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List all SMTP addresses with PowerShell

Sometimes you want to list all SMTP addresses in Exchange Server. You need that list to gather information because you want to bulk remove secondary SMTP addresses from the mailboxes. The SMTP with an upper case is the primary email address, and the smtp with a lower case is the secondary email address, also known as the alias address. The email addresses are configured as proxy addresses in Active Directory. In this article, you will learn how to list all SMTP addresses with PowerShell.

Find SMTP addresses in Exchange Admin Center

Log into Exchange Admin Center and go to the properties of a mailbox. Click email address on the menu. View the configured email addresses. You can add, change, or delete an email address. There are two SMTP email addresses configured for the user.

List all SMTP addresses with PowerShell email address

Find SMTP addresses in Active Directory

Start Active Directory Users and Computers, after that enable Advanced Features. Go to the user object properties and click on the attribute editor tab. Find the attribute proxyAddresses. The same two SMTP email addresses are shown as values, just like we saw earlier in the Exchange Admin Center.

List all SMTP addresses with PowerShell ProxyAddresses

You have seen the SMTP addresses in both places. How to get a list of all the mailboxes, including their SMTP addresses? Read more about it in the next part.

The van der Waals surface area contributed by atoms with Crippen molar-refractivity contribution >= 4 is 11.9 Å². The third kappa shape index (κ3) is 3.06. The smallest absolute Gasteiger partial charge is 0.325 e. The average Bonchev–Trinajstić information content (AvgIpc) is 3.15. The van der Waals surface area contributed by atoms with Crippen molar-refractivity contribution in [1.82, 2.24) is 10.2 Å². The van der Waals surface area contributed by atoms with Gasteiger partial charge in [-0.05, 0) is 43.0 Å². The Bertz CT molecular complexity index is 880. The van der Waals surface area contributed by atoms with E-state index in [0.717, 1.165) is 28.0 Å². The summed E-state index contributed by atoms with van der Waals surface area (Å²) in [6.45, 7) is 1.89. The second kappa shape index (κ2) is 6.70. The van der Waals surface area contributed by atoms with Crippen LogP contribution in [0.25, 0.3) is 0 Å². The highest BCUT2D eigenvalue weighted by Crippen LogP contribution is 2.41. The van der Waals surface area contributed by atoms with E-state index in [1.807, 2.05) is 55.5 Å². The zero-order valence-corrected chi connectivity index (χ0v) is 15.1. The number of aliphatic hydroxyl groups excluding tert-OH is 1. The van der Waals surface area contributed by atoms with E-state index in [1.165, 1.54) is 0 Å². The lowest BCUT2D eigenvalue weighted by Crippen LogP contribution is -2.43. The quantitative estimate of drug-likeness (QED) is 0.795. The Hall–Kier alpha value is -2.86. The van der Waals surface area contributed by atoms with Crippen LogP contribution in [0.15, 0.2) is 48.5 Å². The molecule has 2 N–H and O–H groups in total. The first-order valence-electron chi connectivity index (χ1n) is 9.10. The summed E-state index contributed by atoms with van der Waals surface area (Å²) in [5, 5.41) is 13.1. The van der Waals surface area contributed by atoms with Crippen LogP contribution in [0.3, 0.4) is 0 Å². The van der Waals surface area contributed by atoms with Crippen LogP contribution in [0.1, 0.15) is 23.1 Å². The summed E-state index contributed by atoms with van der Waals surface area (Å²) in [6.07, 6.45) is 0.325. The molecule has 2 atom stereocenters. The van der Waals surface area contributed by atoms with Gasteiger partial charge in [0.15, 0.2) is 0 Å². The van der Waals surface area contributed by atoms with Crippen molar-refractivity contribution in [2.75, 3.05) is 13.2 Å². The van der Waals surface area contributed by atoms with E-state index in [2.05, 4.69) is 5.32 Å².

List all primary SMTP addresses

Run Exchange Management Shell as administrator. Run the cmdlet to list the mailboxes with the primary SMTP address.

[PS] C:\>Get-Mailbox -ResultSize Unlimited | Select-Object DisplayName,PrimarySmtpAddress | Sort-Object DisplayName

DisplayName              PrimarySmtpAddress
-----------              ------------------
Administrator            Administrator@exoip.com
Ali Tajran               Ali.Tajran@exoip.com
Amanda Morgan            Amanda.Morgan@exoip.com
Anna Welch               Anna.Welch@exoip.com
Benetiz Anees            Benetiz.Anees@exoip.com
Boris Campbell           Boris.Campbell@exoip.com
Carl Kelly               Carl.Kelly@exoip.com
Christopher Payne        Christopher.Payne@exoip.com
Discovery Search Mailbox MsExchDiscoveryMailboxD919BA05-46A6-415f-80AD-7E09334BB852@exoip.com
Elizabeth Roberts        Elizabeth.Roberts@exoip.com
Emma Underwood           Emma.Underwood@exoip.com
Hannah Walker            Hannah.Walker@exoip.com
Jake Cornish             Jake.Cornish@exoip.com

In our Exchange organization, we have more than one email address for the same mailbox. In the next part, we will list these secondary email addresses.

List all SMTP email addresses

In the previous part, we listed the primary SMTP address of every mailbox in the Exchange organization. Now we like to have a list including the secondary SMTP addresses. How will we add this to the existing PowerShell cmdlet?

We are going to make use of the script block. A script block is a collection of statements or expressions that can be used as a single unit. By using that, it will gather all the SMTP email addresses. Note that the SMTP is written in lower case letters because it’s not the primary SMTP. The Primary SMTP is written in upper case letters.

[PS] C:\>Get-Mailbox -ResultSize Unlimited | Select-Object DisplayName,PrimarySmtpAddress, @{Name="EmailAddresses";Expression={($_.EmailAddresses | Where-Object {$_ -clike "smtp*"} | ForEach-Object {$_ -replace "smtp:",""}) -join ","}} | Sort-Object DisplayName

DisplayName              PrimarySmtpAddress                                                   EmailAddresses